Monday, July 25, 2016

NASA Time-Lapse Video From Space: Sunlit Earth Over One Year

DSCOVR location in relation to the Earth and sun / Image courtesy of NOAA
Location of the DSCOVR satellite, in relation to the Earth and Sun, known as
Lagrange Point 1 (L1).
(Graphic Source: National Oceanic and Atmospheric Administration)

By Glenn A. Walsh
Reporting for SpaceWatchtower

On YouTube, NASA has released a time-lapse video (2 minutes, 46 seconds in length), taken from a distance of one million miles from the Earth, showing the Earth over a period of one year. More than 3,000 color photographs, taken at least once every two hours beginning on 2015 July 6, show several events (including a Solar Eclipse and Lunar Transits) that occurred on the sunlit side of our planet while rotating on its axis 366 times.

These photographs were taken by the EPIC (Earth Polychromatic Imaging Camera) camera on the DSCOVR (Deep Space Climate Observatory) satellite, sponsored by the National Oceanic and Atmospheric Administration (NOAA). This satellite is in orbit of the Earth, about a million miles away from our planet, at the spot in space known as Lagrange Point 1.

Lagrange Point 1 (L1) is one of five Lagrange Points in relation to three bodies in space. In this case, L1 is the point in space where the gravity of the Earth, gravity of the Sun, and, also, the Apparent Centrifugal Force of a third body (DSCOVR satellite) are in a rough equilibrium This allows the satellite, located in such a position, to remain in orbit around the Earth using a minimum of fuel, and to always remain directly between the Sun and the Earth.

The five Lagrange Points are named for 18th century mathematician Joseph-Louis Lagrange, who wrote about these points in a 1772 paper regarding, what he called, the “three-body problem.”

EPIC takes images of ten different wavelengths. Then, three of these wavelengths, correlated to the colors red, green, and blue, are combined to provide a realistic, color image of what the viewer would see, if the viewer was on the satellite.

This video shows moving cloud and weather patterns and large storms, along with continents and oceans quickly passing along on the surface as each day passes. Good views of the North Pole and the South Pole are seen in the video, during their respective Summer seasons (when the respective Pole is tilted towards the Sun, and hence, also tilted towards the satellite).

The EPIC camera caught the Moon's shadow move across the Earth's surface during the 2016 March 8 - 9  Total Solar Eclipse, which was visible from parts of Indonesia and the Pacific Ocean. Additionally, since this satellite is four times farther from the Earth than is Earth's Moon, the EPIC camera viewed the Moon transit, or move across the Earth's disk, a couple of times during this year of observation (2015 July 16 and 2016 July 4).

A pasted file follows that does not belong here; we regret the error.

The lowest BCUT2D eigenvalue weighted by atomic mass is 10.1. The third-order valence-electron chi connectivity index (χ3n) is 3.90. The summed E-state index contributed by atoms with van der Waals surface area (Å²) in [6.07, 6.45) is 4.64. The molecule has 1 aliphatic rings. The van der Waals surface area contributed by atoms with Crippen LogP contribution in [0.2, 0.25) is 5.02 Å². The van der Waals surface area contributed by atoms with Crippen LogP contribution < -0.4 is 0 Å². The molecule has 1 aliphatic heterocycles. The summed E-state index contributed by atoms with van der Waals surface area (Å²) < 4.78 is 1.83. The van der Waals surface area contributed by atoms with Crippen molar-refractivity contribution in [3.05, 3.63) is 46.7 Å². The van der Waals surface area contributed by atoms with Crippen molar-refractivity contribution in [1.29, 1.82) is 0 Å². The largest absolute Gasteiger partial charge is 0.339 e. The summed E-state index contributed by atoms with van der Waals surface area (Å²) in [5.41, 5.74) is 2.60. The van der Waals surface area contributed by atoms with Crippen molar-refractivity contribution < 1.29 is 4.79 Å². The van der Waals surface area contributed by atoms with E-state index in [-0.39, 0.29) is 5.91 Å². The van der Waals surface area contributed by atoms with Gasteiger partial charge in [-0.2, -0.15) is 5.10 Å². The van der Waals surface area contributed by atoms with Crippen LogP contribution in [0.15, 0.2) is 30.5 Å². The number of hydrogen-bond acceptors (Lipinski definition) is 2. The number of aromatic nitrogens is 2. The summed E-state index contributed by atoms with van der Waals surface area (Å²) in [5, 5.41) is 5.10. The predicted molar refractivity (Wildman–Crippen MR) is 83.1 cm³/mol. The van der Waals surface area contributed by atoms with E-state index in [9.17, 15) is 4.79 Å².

As this satellite is “parked” at L1, it could view both the Sun and the sunlit Earth 24 hours a day. The DSCOVR satellite, operated by NOAA, is an Earth observation satellite which could help weather forecasting for NOAA's National Weather Service (NWS). Another satellite located at L1, SOHO (Solar and Heliospheric Observatory), continually watches and studies the Sun.

As an Earth observation satellite, DSCOVR and the EPIC camera are tasked with watching Earth's weather patterns, as well as measuring ozone and aerosol in the atmosphere, the type and height of clouds, vegetation on Earth's land masses, hotspots on the planet, and making estimates of Ultraviolet (UV) radiation on the Earth's surface. This is the first time we are receiving continual images of our planet from this great a distance. The DSCOVR satellite is expected to last at least five years.

NASA Time-Lapse Video: Link >>>

Internet Links to Additional Information ---

More on the DSCOVR satellite:
Link >>>

More on the EPIC camera:
Link >>>

More on Lagrange Points:
Link 1 >>>
Link 2 >>>

More on Apparent Centrifugal Force and Centripetal Force:
Link 1 >>>
Link 2 >>>
Link 3 >>>

More on NOAA:
Link >>>

Source: Glenn A. Walsh Reporting for SpaceWatchtower, a project of Friends of the Zeiss.
             2016 July 25.

                                                               Historic 10-inch Siderostat-type Refractor Telescope at Pittsburgh's original Buhl Planetarium and Institute of Popular Science.
        2016: 75th Year of Pittsburgh's Buhl Planetarium Observatory
     Link >>>

                             Like This Post? - Please Share!

Want to receive SpaceWatchtower blog posts in your inbox ?
Send request to < >..


Glenn A. Walsh, Project Director,
Friends of the Zeiss < >
Electronic Mail - < >
SpaceWatchtower Blog: < >
Also see: South Hills Backyard Astronomers Blog: < >
Barnestormin: Writing, Essays, Pgh. News, & More: < >
About the SpaceWatchtower Editor / Author: < >
Twitter: < >
Facebook: < >
Author of History Web Sites on the Internet --
* Buhl Planetarium, Pittsburgh:
  < >
* Adler Planetarium, Chicago:
  < >
* Astronomer, Educator, Optician John A. Brashear:
  < >
* Andrew Carnegie & Carnegie Libraries:
  < >
* Civil War Museum of Andrew Carnegie Free Library:
  < >
Duquesne Incline cable-car railway, Pittsburgh:
  < >
* Public Transit:
  < >


  1. The images of the Moon's shadow passing across the face of the Earth were spellbinding.
    One small criticism though - 3000 images taken AT LEAST every two hours over the course of a year?? Do the math.

    1. Well, the "more than 3,000" images statement was taken straight from the NASA video. In fact, it was mentioned in the first 20 seconds of the video. So, I guess they were being very conservative in their estimation.